Impatient waiting for the final word from the Department of Labor, some service providers are sending fee-disclosure information to clients in advance of the DOL's issuing formal regulations.
Providers say they are acting now because they want their clients to get a head start on understanding what they anticipate will be the new requirements under Section 408(b)(2) of the Employee Retirement Income Security Act. They say they're willing to risk revising their disclosure documents if the information required by the Labor Department differs from what they are providing, either in substance or in presentation.
“It's important to get out in front to educate sponsors, advisers and intermediaries,” said Charles Nelson, president of Great-West Retirement Services, Greenwood Village, Colo., whose firm began sending fee-disclosure documents in August to advisers and intermediaries. “You cannot just throw a document at them. You have to educate them.”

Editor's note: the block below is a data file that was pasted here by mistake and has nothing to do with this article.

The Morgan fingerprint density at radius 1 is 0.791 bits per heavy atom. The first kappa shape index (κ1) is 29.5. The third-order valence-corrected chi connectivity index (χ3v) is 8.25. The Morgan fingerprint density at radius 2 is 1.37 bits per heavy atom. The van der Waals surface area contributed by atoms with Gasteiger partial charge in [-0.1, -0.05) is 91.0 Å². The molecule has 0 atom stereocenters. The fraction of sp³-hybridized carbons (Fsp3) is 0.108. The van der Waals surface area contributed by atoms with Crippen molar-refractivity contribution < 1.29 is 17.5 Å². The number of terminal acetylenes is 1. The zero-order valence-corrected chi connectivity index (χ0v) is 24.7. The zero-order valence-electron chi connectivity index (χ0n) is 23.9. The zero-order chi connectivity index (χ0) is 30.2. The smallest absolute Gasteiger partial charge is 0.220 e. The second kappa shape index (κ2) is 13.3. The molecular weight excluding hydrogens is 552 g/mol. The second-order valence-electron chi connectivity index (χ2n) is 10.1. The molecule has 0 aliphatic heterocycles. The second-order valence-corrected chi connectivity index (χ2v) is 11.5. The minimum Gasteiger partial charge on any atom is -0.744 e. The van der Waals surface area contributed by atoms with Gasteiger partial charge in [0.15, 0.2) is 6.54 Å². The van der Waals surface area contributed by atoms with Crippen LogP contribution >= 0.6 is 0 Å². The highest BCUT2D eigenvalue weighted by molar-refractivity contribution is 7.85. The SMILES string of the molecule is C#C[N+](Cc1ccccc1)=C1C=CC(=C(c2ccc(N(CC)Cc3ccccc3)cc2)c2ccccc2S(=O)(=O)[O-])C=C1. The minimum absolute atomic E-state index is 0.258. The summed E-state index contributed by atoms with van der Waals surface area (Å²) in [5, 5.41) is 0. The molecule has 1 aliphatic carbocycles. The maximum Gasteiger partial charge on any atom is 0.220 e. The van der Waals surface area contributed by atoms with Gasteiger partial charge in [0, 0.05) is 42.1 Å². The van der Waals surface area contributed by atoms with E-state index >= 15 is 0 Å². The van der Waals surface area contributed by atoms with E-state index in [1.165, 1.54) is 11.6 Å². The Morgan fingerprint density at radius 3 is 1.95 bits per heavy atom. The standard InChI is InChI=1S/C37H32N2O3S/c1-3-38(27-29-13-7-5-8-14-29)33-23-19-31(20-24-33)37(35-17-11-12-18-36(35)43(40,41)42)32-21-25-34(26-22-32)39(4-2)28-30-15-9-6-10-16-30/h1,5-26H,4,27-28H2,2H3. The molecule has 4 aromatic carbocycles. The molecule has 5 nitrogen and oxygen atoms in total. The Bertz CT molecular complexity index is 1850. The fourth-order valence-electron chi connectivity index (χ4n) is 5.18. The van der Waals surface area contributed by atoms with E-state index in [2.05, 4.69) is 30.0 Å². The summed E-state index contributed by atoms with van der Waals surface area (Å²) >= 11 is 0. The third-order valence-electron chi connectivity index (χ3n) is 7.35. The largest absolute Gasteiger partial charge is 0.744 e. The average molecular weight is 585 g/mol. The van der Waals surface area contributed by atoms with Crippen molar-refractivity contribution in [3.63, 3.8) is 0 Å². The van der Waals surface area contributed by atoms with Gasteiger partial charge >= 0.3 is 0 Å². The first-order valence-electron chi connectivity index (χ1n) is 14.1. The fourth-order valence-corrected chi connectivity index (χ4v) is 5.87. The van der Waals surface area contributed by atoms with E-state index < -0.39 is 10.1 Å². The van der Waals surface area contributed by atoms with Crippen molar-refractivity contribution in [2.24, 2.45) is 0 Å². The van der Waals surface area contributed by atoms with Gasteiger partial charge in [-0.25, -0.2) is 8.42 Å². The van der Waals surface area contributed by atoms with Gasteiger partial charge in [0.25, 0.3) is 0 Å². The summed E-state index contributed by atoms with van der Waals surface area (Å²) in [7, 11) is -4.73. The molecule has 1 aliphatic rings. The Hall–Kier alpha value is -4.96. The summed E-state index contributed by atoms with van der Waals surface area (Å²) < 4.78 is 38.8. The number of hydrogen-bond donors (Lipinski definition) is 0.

Some providers say their existing fee-disclosure documents offer more information than they expect will be required by the new DOL rules, adding that their firms probably won't have to make significant adjustments in their fee disclosure.
“We have been surprised at the level of discomfort in the industry,” said Lynda Abend, managing director of product development for New York Life Retirement Plan Services, Westwood, Mass. “Our clients know what they're paying for.”
The providers' responses mark the latest chapter in a long-running saga involving changes to Section 408(b)(2). The DOL issued proposed regulations in late 2007, but they were met by heavy criticism from many who provide retirement investment advice, management or services.
The DOL issued a new set of proposals in July 2010, calling it an “interim final” regulation and asking industry members for comments (Pensions & Investments, Oct. 1, 2010).